Stevie Wonder: Songs in the Key of Life (revisiting)

Songs in the Key of Life, one of the best albums of 1976. This double album was all over the radio and was perhaps the pinnacle of Stevie Wonder’s musical output. Consider, this was Wonder’s 18th album, and he was only 26 years old. Amazing!

The early 1970s had been a richly creative period for Wonder. He not only topped the charts, but his music, blending pop, jazz, funk and R&B, expanded the contemporary soundscape, in much the way Aretha Franklin and Ray Charles did before him.

Wonder worked over two years on this project, recording what was said to be over two hundred songs. Songs in the Key of Life consisted of two LPs and an EP (containing four additional songs). The album spent 13 weeks atop the Billboard chart, and has sold over five million units.

His three previous albums Talking Book, Innervisions and Fulfillingness’ First Finale were huge sellers and influential on music of the period. Innervisions and Fulfillingness’ First Finale won Grammy Albums of the Year.

Songs in the Key of Life was awarded four Grammys: Album of the Year, Best Male Pop Vocal Performance, Best Male R&B Vocal Performance and Producer of the Year.

I have to admit, the success of this album, and the constant airplay of its top singles rather put me off at the time. That’s as far as I got with the album. Now, I really liked “Superstition,” “Living for the City,” “Higher Ground,” “You Haven’t Done Nothin'” and several other songs from his past albums. The funky grooves were awesome. It was his pop songs that were harder for me to appreciate. Previous chart hits like “You Are the Sunshine of My Life,” “Signed, Sealed, Delivered I’m Yours” and “My Cherie Amour” are fine songs, very successful and lasting for their appeal. I’m just not a fan of that side of Stevie Wonder, however it is quite amazing that he was able to write such mature, romantic songs at a young age.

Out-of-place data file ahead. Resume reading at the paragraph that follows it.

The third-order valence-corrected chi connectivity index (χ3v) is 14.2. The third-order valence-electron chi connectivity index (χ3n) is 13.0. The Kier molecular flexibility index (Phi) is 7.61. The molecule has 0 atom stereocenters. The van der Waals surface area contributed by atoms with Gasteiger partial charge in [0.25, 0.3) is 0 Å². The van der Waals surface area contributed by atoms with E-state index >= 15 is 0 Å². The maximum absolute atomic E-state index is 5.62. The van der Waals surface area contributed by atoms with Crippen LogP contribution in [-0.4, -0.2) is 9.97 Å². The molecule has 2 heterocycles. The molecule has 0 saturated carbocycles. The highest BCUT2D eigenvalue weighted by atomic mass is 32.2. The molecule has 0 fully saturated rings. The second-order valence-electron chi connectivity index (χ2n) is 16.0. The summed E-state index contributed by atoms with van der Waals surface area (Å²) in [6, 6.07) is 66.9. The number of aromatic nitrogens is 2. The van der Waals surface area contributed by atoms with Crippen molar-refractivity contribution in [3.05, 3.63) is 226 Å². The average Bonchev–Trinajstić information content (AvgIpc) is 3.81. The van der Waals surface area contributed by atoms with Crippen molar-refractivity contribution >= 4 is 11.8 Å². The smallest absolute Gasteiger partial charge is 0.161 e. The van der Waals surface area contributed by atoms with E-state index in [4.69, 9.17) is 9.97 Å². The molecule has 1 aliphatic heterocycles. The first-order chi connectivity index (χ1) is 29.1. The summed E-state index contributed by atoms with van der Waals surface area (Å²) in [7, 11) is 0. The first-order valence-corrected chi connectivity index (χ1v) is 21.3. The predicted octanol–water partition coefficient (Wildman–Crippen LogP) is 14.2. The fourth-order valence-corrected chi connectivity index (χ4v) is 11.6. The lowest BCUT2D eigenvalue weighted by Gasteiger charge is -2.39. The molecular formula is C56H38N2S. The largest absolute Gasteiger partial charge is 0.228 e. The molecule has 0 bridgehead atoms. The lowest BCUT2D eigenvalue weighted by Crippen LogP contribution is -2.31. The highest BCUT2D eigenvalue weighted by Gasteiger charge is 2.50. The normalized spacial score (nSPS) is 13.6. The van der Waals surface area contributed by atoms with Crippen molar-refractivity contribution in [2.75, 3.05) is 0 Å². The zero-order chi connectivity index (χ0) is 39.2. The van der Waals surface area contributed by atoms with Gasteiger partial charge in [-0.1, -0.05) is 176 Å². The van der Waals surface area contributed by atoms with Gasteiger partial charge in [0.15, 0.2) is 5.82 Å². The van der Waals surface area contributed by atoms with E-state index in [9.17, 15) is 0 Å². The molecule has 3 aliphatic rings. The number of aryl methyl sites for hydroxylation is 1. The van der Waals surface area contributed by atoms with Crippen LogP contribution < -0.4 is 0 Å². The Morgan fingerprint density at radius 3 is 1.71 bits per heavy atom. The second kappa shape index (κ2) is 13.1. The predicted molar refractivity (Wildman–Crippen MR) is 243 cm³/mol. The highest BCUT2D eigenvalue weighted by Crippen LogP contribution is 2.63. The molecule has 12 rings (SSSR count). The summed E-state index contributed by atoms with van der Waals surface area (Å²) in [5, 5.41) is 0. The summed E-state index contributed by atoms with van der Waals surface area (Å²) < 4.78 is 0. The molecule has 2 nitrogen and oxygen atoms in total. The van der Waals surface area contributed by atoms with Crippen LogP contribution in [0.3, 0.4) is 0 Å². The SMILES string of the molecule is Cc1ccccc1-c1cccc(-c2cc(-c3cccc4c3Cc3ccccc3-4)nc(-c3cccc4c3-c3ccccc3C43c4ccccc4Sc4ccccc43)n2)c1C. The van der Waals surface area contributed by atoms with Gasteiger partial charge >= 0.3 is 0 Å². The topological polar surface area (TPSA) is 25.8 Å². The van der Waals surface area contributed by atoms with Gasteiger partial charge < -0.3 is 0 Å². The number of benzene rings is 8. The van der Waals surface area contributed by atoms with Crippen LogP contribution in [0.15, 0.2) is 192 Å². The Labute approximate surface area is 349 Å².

My first impression of Songs in the Key of Life hit me like Stevie Wonder had sold out as I heard these songs in my doctor’s office and my parents’ AM radio That was my general opinion and I missed the boat.

Wonder mixes different music genres in the first few songs so you know this is no ordinary album. I like how the songs slightly overlap to really emphasize the swift change in musical styles. These are not simple love songs, Wonder goes deep into spiritual, societal and contemporary themes. Wonder had broken free of the commercial pressures to churn out snappy and repetitious material, his early 1970s success with funkier and grittier music earned him a massive contract with his record company, Motown, which included the artistic control he sought. Simply put, I found Wonder’s music more intriguing and satisfying when he pushed the boundaries and veered away from the slick, commercial songs of his greatest success. Songs in the Key of Life had enough great material to satisfy all of his fans.

The album

“Love’s in Need of Love Today” 7:06 Wonder chooses a long, mid-tempo ballad to open the set. It’s a great message song with a wonderful vocal arrangement. For soulful and a bit meandering, which adds to the charm. An interesting choice as an opener.

“Have a Talk With God” Wonder, Calvin Hardaway 2:42 A slow, spacey funk groove. A great bass line drives this song.